Funded Research Could Change What We Know About Vaping Forever
Researchers at the University of Colorado were recently awarded over $3 million to develop the most advanced human lung proxy ever.
It’s easy to forget, given just how massive of an industry it’s grown into, but vaping is still a relatively new product. Just over ten years ago, very few people had ever heard of vaping, now it’s a multi-billion dollar industry. Despite a growing pile of independent research which supports the harm reduction and smoking cessation value of vaporizers, there is still a ton of research needed before we can be 100% sure about all the health effects. That’s why it’s as important as ever to fund research seeking to answer these tough questions. Luckily we may soon get a major boost to our research efforts, as the FDA recently awarded over $3 million to the University of Colorado to develop the world’s most advanced imitation human lung.
The proposal would generate a “living” lung which can be used to test many of the most critical and elusive questions about vaping, including what it does to healthy lung cells. The news was met with praise from both sides of the debate, as both believe the results will ultimately improve their case. Only time will tell what this new lung proxy actually does for our understanding of vaporizers, but many experts firmly believe it will be one of the most significant developments in vaping research ever.
The Research Proposal
According to recent reports, the University of Colorado Anschutz Medical Campus just received $3.4 million to fund the creation of a multicellular three-dimensional “living” structure of a human lung which contains cells naturally lining our conducting airways. As you can imagine, this is a massive undertaking which, if successful, could change everything we know for sure about e-cigarettes. After it’s made, the team will be able to evaluate the impact of e-liquid vapor on different parts of our system, including genes, air pathways, cell function, as well as tracking any toxicants present. This is one of the most vital steps in furthering our understanding of the impact of e-cigarettes on humans.
This grant was announced after what has been a tumultuous year for the vaping industry, especially large companies like Juul Labs. Just recently a study published in Chemical Research in Toxicology claimed to prove the nicotine levels in Juul pods are so high, they risk becoming toxic to human cells. While many in the vaping community have blasted these findings for being misleading, the bottom line is a large portion of the public sees vaping as the enemy. That’s likely the most crucial thing an advanced human lung model could improve. According to the researchers, “providing the next generation of a human lung model to compare the toxicity of emerging products, particularly hookah and e-cigarettes, will help identify dangerous and carcinogenic formulations. This study has an unprecedented potential to advance the available toolkits for FDA to better protect and promote public health concerns around tobacco products.”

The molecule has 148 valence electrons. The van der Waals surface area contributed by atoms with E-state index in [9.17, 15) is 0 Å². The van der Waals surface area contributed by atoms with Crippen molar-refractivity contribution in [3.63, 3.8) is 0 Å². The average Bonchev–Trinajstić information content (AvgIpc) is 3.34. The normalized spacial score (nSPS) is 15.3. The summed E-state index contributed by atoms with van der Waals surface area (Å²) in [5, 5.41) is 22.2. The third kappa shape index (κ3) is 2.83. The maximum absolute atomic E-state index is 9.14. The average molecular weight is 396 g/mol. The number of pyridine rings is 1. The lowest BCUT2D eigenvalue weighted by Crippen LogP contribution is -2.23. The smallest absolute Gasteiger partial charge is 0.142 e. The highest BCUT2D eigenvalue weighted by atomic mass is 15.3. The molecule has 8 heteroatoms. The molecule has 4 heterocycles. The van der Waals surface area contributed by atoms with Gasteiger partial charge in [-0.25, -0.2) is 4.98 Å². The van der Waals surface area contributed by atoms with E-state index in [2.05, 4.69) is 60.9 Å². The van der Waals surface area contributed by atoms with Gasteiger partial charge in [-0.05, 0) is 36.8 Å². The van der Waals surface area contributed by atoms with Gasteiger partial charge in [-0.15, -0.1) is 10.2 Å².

Outside Studies On Vaping
This latest research will likely help us move the narrative forward one way or another, but that doesn’t mean we don’t already have a ton of substantial evidence. A comprehensive report published back in 2015 by Public Health England concluded vaping is at least 95% safer than smoking. Since then we’ve gotten the same sort of figures over and over, including just a few months back when researchers concluded there are 93% more toxicants in cigarette smoke than e-liquid vapor. However, nothing quite indicates how much is at stake like the report from the Journal of Aerosol Sciences which concluded the excess lifetime cancer risk of a vaper is 57,000 times lower than a smoker with a similar background.
It’s not just harm reduction either. We also have plenty of reason to believe vaping is one of the best smoking cessation tools at our disposal. In fact, a report conducted by researchers at the University of Louisville concluded not only is vaping and effective quit aid, but it’s more likely to succeed than anything else. But perhaps the most critical piece of evidence we have about vaping is the report of over 60,000 teens which concluded only between 0.1% and 0.5% of non-smoking teens are ever picking up a vape regularly. Which has to mean even fewer are ending up smokers due to vaping.
Brand new technology like the proxy human lung is vital to the fight for vaping rights. The longer anti-vapers can call into question the long-term effects of vaping, the longer it will take for them to reach their full potential. Once we have more research proving their harm reduction and smoking cessation value, it’ll become much easier to get people on board. We all know once you have more support, it’s immediately much harder for the government to swoop in and make significant changes. That’s why we must all work now to spread the positive information we have about vaping to the smokers and non-smokers in our lives. If we ever want to end the smoking epidemic once and for all, we simply must take advantage of our best tools, including e-cigarettes.
Do you think this new lung proxy will be a major development for vaping? What’s the most important thing to teach others about vaping? How should we work to spread positive information? Let us know what you think in the comments, and don’t forget to check back here or join our Facebook and Twitter communities for more news and articles.